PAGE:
Earlier this week, David Pogue from the New York Times reported on the “official” launch of Microsoft’s Photosynth app. This is not exactly news—lead developer Blaise Aguera y Arcas demo’d an early version last March at the TED conference, and beta versions have been available on Microsoft’s Live Lab site for months.
The new dedicated Photosyth website (www.photosynth.com) allows Windows-users to upload and “synth” their photos online, and then share with others. Photoscapes are rated by their coverage, so National Geographic’s 3D panorama of the Taj Mahal is “100% synthy” while Vaporetto’s vista of the Grand Canal is only “83% synthy.” After browsing the site for a few minutes, I felt a permanent lisp coming on.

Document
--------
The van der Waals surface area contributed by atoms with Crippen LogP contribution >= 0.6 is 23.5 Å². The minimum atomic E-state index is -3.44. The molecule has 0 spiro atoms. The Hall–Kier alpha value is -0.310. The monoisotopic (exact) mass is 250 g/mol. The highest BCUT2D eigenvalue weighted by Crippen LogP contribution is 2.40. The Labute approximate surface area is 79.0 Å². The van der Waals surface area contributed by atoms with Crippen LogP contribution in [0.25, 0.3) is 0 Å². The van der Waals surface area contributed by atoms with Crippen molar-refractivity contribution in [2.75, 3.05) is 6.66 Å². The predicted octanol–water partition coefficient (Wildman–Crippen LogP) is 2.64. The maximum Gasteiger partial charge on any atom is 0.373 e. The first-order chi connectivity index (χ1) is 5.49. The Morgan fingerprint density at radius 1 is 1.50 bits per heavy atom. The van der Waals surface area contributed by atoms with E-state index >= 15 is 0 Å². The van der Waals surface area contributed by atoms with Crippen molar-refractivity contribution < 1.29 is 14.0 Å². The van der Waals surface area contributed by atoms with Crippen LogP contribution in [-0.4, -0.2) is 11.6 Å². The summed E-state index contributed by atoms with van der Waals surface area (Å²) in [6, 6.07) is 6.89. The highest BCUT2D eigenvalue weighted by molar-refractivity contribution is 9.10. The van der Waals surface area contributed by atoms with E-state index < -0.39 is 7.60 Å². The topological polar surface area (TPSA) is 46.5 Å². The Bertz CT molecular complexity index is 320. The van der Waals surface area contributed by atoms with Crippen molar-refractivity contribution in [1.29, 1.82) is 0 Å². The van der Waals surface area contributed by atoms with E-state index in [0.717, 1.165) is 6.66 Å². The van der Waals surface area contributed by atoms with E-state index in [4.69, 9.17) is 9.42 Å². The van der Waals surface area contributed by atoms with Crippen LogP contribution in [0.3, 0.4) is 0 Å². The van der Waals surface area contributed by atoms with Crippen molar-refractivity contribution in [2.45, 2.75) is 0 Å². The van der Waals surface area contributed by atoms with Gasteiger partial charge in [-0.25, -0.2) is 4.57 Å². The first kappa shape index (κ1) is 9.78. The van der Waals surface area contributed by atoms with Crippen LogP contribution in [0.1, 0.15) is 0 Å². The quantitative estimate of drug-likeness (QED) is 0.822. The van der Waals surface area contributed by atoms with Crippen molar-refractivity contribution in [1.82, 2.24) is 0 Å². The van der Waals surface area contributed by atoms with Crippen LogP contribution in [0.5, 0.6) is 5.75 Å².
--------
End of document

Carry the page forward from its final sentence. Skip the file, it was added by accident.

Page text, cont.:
Plus, since there’s still no love for Macs (17 months after TED, guys) I can’t actually do anything on the site, so I’ll have to leave the critique to Pogue:
Microsoft has designed Photosynth to be less a virtual-reality tool than a glorified slideshow, a clever way to arrange a bunch of discrete photos in space. That’s fine, but it does make photosynths less magical than they could be. Compare Photosynth’s one-photo-at-a-time focus with, say, the seamless views of a QuickTime VR scene (Google “QuickTime VR gallery” to see some), where everything is in focus as you look up, down, left, right, forward or back, as if you’re inside a giant wraparound photo.
Even so, Photosynth is wicked cool, and it will find all kinds of new uses. At the very least, it represents another milestone in the evolution of place-description technologies. Until someone comes up with brain-to-brain image sharing, that will have to do.
Read the full review here.